# Using arithmetic mean>geometric mean

Prove that if a,b.c are distinct positive integers that $$a^4+b^4+c^4>abc(a+b+c)$$ My attempt:

I used the inequality A.M>G.M to get two inequalities First inequality $$\frac{a^4+b^4+c^4}{3} > \sqrt[3]{a^4b^4c^4}$$ or
$$\frac{a^4+b^4+c^4}{3} > abc \sqrt[3]{abc}$$ or new -- first inequality $$\frac{a^4+b^4+c^4}{3abc} > \sqrt[3]{abc}$$

second inequality: $$\frac{a+b+c}{3} > \sqrt[3]{abc}$$ I am seeing the numbers in the required equation variables here but am not able to manipulate these to get the inequality I want?? Please direct me on which step should I take after this??

• can you use $\LaTeX$ please? – Dr. Sonnhard Graubner Oct 14 '15 at 16:36
• Sorry,Dr sonnhard either it is not available in smartphone or I don't how to use it!! – Freelancer Oct 14 '15 at 16:40
• You can ask the part which is very unclear and shabby so that I will edit the question – Freelancer Oct 14 '15 at 16:41
• @null I think you took ABC up in the final part (after so many or)of my first inequality !! Bring it down!! – Freelancer Oct 14 '15 at 16:49
• @Freelancer, the original was /3×a×b×c which does not suggest that abc is part of the denominator. I moved it down to the denominator as you requested, at least in my suggested edit. – null Oct 14 '15 at 16:54

an other way $$2a^4+b^4+c^4\geq 4\sqrt[4]{a^8b^4c^4}=4a^2bc$$ $$2b^4+a^4+c^4\geq 4\sqrt[4]{b^8a^4c^4}=4b^2ac$$ $$2c^4+a^4+b^4\geq 4\sqrt[4]{c^8a^4b^4}=4c^2ab$$ adding this ineqalitis we get desired one

You have to apply it repeatedly on different levels.

First, $(a^4+b^4)/2\ge a^2b^2$. Also, $(a^4+c^4)/2\ge a^2c^2$. Now apply the AM-GM to these two.

$${(a^4+b^4)/2+(a^4+c^4)/2\over2}\ge\sqrt{a^2b^2\cdot a^2c^2}=a^2bc=abc\cdot a$$ Now write two other similar inequalities with $a,b,c$ in different order, and add them all together.

• Thnx,got it!! But I thought that in my attempt( given in question )I was going in the right direction as I was getting two inequalities which had the terms I required and one side of the inequality was the same in both of these so maybe we can get the solution from the inequalities I wrote can you tell me what to do with them?? – Freelancer Oct 14 '15 at 16:57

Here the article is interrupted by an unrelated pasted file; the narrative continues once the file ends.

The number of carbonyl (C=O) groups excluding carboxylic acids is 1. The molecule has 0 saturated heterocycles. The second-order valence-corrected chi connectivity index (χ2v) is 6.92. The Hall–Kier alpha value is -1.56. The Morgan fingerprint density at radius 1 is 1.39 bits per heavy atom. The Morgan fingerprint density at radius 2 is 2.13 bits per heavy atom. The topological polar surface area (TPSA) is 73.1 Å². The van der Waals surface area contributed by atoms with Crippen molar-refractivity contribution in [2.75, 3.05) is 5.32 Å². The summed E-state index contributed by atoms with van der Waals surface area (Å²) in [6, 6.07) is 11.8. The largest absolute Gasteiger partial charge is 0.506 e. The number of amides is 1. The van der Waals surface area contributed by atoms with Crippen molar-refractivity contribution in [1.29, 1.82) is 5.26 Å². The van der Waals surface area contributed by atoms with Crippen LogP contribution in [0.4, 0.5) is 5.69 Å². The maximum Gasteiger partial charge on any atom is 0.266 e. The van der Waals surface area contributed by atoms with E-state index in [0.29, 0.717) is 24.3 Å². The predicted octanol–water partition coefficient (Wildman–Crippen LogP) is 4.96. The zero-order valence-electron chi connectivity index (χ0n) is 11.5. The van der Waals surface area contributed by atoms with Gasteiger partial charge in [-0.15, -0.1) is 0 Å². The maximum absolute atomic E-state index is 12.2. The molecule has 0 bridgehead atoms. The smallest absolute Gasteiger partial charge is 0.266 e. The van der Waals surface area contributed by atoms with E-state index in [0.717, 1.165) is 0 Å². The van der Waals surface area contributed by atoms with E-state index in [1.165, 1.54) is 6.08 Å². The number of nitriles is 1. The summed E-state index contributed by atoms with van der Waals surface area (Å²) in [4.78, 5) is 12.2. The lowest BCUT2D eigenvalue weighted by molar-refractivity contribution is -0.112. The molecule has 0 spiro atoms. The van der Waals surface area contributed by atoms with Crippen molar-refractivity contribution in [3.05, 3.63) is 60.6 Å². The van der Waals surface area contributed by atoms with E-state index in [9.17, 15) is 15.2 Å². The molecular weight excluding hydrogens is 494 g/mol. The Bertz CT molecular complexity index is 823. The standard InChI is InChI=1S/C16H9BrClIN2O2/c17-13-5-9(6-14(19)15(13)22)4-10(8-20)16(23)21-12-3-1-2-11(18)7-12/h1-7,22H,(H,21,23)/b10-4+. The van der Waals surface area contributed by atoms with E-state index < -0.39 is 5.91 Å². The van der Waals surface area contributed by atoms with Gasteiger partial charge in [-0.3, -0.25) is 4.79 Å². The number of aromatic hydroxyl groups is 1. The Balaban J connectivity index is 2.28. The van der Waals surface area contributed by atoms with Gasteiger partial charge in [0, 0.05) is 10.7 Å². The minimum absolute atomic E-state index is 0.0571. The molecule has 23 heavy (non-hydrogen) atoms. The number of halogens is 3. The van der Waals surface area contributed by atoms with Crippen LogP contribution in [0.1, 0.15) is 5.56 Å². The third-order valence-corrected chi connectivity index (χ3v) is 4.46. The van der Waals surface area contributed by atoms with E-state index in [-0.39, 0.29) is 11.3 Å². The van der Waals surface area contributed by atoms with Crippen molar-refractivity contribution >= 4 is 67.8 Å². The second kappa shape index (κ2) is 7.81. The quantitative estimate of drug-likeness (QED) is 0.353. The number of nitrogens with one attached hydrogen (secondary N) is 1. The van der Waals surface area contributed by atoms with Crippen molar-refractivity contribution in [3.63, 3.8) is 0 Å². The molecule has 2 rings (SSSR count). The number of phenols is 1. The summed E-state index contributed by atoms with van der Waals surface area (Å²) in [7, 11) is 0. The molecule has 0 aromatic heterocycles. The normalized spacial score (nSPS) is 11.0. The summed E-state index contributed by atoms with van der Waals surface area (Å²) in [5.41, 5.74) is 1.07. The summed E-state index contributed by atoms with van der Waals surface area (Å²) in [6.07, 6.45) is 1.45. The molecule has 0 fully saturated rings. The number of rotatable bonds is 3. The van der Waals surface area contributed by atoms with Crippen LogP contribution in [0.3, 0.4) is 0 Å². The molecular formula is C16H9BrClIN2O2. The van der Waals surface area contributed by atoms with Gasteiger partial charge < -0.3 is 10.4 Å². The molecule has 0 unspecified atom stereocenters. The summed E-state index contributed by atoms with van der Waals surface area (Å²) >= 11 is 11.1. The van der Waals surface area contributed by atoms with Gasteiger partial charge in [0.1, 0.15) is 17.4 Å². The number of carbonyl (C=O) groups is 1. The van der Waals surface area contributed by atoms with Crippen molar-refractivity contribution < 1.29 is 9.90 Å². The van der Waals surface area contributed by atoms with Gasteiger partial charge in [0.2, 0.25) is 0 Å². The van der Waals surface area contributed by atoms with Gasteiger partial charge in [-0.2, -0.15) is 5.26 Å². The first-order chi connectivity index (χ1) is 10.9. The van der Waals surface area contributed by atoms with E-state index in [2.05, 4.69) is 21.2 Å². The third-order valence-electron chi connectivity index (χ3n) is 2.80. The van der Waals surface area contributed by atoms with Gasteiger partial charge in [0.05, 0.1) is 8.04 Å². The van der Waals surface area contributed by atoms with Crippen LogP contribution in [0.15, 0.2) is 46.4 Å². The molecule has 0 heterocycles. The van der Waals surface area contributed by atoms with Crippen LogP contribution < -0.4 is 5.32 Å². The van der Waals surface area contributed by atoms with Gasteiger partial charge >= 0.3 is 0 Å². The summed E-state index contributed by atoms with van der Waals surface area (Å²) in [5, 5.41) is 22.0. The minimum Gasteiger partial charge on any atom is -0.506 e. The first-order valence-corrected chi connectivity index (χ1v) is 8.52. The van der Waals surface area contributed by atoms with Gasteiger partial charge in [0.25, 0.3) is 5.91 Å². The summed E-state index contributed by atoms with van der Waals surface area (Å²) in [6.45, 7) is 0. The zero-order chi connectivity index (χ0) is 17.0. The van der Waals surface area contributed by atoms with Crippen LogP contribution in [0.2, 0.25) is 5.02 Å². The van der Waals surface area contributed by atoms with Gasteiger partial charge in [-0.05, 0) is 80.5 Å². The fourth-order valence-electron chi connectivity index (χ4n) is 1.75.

• Maybe you could use those, but I don't see how. – Ivan Neretin Oct 14 '15 at 17:06

Here is a slightly more general approach to construct the right AM-GM. Note, for non-negative $x,y$ s.t. $x+y\le 1$, $$x a^4+yb^4+(1-x-y)c^4\ge a^{4x}b^{4y}c^{4-4x-4y}$$ Clearly we are done if we have $4x=2,4y=1\implies 4-4x-4y=1$, so $x=\frac12, y=\frac14$ and what you need is to sum $$\frac12a^4+\frac14b^4+\frac14c^4\ge a^2bc$$

• I couldn't understand how you said x+y<1 ## the only thing I know here is (x+y)/2>√xy – Freelancer Oct 15 '15 at 1:56
• $x, y, 1-X-y$ are weights we wish to determine. So we want them all to be in $(0,1)$. – Macavity Oct 15 '15 at 2:02
• Wht are weights?? I don't understand what you are talking about can you explain this a bit more?? – Freelancer Oct 15 '15 at 2:43
• Check the weighted form of AM-GM inequality at en.m.wikipedia.org/wiki/… – Macavity Oct 15 '15 at 3:53

Late answer since it was tagged as duplicate there and this way of solving is neither here nor there.

$$\begin{eqnarray*} abc(a+b+c) & \stackrel{GM-AM}{\leq} & \left(\frac{a+b+c}{3}\right)^3(a+b+c)\\ & = & 3\left(\frac{a+b+c}{3}\right)^4 \\ & \stackrel{x^4 \; is \; convex}{\leq} & 3\cdot \frac{1}{3}(a^4+b^4+c^4) = a^4+b^4+c^4 \end{eqnarray*}$$

Note that the inequality becomes sharp ("<"), if at least two of the numbers are different.